16. Consider all your options before making your choice • At the start, examine a range of prices • Then, see if you can tell why 1 costs more than another • Ask yourself how the purchase will affect your life – that should help you personally decide the purchase’s value • The value should relate to your needs • Use this value judgment to guide you while comparison shopping • After you have examined all the possibilities – narrow them down to 4 different options then you can try to evaluate their benefits & drawbacks Become A Comparison Shopper

  17. Most stores run sales periodically • Once you have your choices narrowed down, a store associate can be helpful – they spend a lot of time dealing w/the product you would like to purchase & often have their own opinions about them • They may work on commission – be careful to not let them talk you into anything too expensive – if you are honest w/them about your budget they will usually try to help you find the best deal • The most important thing to remember about comparison shopping is to take your time!

  18. What if you’ve already made your choice & the product breaks? • May be able to return it to the store (time frame, receipt, condition) • Government agencies can help you warn others about dangerous products – they can also protect you from being taken advantage of Agencies That Protect Consumers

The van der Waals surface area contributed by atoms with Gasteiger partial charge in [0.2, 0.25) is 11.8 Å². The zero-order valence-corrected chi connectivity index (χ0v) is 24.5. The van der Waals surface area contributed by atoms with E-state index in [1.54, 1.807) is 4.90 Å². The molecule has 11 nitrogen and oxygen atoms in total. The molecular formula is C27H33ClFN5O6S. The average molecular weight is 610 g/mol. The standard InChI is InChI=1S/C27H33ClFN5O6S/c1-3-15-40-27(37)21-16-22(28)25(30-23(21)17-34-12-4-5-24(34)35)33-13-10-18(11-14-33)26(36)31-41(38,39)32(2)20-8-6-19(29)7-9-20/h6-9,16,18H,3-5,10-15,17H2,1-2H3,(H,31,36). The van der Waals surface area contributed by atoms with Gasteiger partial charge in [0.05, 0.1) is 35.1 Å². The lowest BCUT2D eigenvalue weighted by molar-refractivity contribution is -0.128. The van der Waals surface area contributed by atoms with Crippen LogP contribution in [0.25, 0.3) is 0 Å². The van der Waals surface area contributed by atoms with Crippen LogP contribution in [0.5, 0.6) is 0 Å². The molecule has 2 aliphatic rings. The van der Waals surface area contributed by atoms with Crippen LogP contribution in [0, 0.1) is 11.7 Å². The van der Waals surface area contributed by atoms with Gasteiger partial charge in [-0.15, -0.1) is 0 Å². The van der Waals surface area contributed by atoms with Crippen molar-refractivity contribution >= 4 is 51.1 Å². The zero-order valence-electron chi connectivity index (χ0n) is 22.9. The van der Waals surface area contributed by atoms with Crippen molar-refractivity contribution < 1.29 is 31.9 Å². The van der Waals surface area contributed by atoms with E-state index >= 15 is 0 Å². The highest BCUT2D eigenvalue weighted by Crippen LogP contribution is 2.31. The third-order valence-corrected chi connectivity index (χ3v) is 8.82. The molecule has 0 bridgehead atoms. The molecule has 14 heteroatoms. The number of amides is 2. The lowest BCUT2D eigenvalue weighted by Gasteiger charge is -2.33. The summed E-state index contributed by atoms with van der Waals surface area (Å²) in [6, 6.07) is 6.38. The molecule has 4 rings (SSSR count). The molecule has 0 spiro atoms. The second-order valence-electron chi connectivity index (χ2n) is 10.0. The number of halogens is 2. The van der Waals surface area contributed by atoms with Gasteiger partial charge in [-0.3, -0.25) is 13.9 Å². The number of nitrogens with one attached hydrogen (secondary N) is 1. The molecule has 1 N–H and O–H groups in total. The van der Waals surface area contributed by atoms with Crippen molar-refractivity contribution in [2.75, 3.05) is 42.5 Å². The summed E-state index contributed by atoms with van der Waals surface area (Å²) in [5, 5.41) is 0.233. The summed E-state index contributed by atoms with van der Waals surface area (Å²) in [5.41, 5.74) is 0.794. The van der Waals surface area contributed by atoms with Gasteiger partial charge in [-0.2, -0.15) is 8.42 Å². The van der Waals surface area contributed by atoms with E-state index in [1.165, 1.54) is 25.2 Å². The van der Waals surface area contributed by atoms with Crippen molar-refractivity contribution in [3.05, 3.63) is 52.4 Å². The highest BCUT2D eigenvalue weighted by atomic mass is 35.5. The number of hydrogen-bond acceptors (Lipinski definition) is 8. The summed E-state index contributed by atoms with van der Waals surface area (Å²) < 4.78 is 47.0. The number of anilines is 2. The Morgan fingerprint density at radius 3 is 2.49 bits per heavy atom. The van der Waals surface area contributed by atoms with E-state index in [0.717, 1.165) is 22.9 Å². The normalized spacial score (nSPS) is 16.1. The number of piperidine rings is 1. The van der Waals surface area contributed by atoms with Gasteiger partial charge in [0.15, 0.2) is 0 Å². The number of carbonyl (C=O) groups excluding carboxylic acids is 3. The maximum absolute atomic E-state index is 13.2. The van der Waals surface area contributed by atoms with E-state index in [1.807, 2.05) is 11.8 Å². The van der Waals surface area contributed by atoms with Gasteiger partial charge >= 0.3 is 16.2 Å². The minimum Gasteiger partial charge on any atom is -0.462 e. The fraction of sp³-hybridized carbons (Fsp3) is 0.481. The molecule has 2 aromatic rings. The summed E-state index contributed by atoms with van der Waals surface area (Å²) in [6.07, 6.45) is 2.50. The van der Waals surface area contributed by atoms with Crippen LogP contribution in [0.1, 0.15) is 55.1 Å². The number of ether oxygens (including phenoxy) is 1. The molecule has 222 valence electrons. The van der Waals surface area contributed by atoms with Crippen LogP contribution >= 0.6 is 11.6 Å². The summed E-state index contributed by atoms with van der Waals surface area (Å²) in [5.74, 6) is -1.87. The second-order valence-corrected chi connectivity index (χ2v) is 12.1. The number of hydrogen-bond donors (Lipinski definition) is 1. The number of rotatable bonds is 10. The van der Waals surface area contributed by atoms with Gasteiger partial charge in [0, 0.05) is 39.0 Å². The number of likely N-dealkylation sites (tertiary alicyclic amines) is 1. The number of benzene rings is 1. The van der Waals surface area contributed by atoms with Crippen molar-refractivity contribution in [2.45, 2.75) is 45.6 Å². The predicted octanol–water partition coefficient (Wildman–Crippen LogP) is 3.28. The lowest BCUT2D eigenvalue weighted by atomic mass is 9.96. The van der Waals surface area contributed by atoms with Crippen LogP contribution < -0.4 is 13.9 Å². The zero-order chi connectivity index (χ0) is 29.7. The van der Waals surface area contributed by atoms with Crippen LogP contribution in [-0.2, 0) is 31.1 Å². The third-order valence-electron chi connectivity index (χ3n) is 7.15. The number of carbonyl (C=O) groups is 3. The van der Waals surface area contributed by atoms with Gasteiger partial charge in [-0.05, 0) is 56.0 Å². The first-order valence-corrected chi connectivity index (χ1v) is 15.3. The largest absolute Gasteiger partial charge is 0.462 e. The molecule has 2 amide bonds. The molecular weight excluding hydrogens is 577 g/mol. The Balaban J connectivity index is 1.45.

19. Federal Trade Commission (FTC) • Develops & enforces rules that protect consumers through the Bureau of Consumer Protection • Educates consumers & businesses about their rights & responsibilities • Accepts complaints of fraud or identity theft

  20. Consumer Product Safety Commission • Helps protect the public from dangerous products by regulating safety standards & issuing recalls of products found to be unsafe • Web site provides a place to report complaints about dangerous products & a listing of all products that have been recalled

  21. Food & Drug Administration • Make sure the medicine we take & the food we eat is safe for our consumption • Also oversee cosmetics & any product that gives off radiation

  22. Websites that deal w/the consumer issues covered by the main agencies • Federal Consumer Information Centermost comprehensiveincludes an online search catalog • www.consumer.govthorough listing of government agencies & web sites • Better Business Bureau ( for information or to report problems – non-profit organization seeking to build trust among buyers & sellers & has divisions in each state

  23. Being aware of your rights & responsibilities as a consumer can keep you from being lured into a bad deal • Contracts – agreements between buyers & sellers- both oral & written are legally binding, but easier to prove/support if in writing> $500 usually require written contracts- Even the purchase of a cup of coffee is an agreement w/the seller - usually w/o negotiation but you have the same basic rights as a contract for a car Before You Go Shopping – Know Your Rights